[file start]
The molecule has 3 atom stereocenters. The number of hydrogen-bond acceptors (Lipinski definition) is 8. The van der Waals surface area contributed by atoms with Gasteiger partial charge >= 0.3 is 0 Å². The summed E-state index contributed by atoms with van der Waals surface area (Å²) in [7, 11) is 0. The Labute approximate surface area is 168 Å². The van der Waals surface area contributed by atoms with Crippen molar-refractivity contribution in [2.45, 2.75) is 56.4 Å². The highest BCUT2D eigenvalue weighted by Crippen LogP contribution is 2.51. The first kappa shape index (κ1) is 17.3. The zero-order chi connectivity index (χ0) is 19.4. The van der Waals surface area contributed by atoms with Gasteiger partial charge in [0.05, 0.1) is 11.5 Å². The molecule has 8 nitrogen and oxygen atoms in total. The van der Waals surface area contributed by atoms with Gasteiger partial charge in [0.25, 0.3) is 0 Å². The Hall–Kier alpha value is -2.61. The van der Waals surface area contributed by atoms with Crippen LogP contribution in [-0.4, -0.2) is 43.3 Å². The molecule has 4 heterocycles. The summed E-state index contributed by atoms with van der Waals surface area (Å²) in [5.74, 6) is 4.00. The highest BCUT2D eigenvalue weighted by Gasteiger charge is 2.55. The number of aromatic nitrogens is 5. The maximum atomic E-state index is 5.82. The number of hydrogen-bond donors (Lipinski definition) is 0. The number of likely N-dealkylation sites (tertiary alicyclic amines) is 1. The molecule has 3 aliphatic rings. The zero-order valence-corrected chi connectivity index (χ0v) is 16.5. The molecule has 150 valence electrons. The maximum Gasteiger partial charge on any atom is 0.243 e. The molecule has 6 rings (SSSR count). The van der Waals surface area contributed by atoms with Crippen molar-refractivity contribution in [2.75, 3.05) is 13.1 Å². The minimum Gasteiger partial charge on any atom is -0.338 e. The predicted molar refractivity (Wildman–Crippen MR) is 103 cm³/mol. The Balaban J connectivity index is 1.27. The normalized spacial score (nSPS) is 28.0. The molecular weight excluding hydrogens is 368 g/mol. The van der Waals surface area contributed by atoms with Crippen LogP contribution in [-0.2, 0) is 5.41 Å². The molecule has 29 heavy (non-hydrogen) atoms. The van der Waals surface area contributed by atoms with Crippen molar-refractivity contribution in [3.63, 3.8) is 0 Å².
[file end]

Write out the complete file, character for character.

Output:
The molecule has 3 atom stereocenters. The number of hydrogen-bond acceptors (Lipinski definition) is 8. The van der Waals surface area contributed by atoms with Gasteiger partial charge >= 0.3 is 0 Å². The summed E-state index contributed by atoms with van der Waals surface area (Å²) in [7, 11) is 0. The Labute approximate surface area is 168 Å². The van der Waals surface area contributed by atoms with Crippen molar-refractivity contribution in [2.45, 2.75) is 56.4 Å². The highest BCUT2D eigenvalue weighted by Crippen LogP contribution is 2.51. The first kappa shape index (κ1) is 17.3. The zero-order chi connectivity index (χ0) is 19.4. The van der Waals surface area contributed by atoms with Gasteiger partial charge in [0.05, 0.1) is 11.5 Å². The molecule has 8 nitrogen and oxygen atoms in total. The van der Waals surface area contributed by atoms with Gasteiger partial charge in [0.25, 0.3) is 0 Å². The Hall–Kier alpha value is -2.61. The van der Waals surface area contributed by atoms with Crippen LogP contribution in [-0.4, -0.2) is 43.3 Å². The molecule has 4 heterocycles. The summed E-state index contributed by atoms with van der Waals surface area (Å²) in [5.74, 6) is 4.00. The highest BCUT2D eigenvalue weighted by Gasteiger charge is 2.55. The number of aromatic nitrogens is 5. The maximum atomic E-state index is 5.82. The number of hydrogen-bond donors (Lipinski definition) is 0. The number of likely N-dealkylation sites (tertiary alicyclic amines) is 1. The molecule has 3 aliphatic rings. The zero-order valence-corrected chi connectivity index (χ0v) is 16.5. The molecule has 150 valence electrons. The maximum Gasteiger partial charge on any atom is 0.243 e. The molecule has 6 rings (SSSR count). The van der Waals surface area contributed by atoms with Crippen molar-refractivity contribution in [2.75, 3.05) is 13.1 Å². The minimum Gasteiger partial charge on any atom is -0.338 e. The predicted molar refractivity (Wildman–Crippen MR) is 103 cm³/mol. The Balaban J connectivity index is 1.27. The normalized spacial score (nSPS) is 28.0. The molecular weight excluding hydrogens is 368 g/mol. The van der Waals surface area contributed by atoms with Crippen LogP contribution in [-0.2, 0) is 5.41 Å². The molecule has 29 heavy (non-hydrogen) atoms. The van der Waals surface area contributed by atoms with Crippen molar-refractivity contribution in [3.63, 3.8) is 0 Å².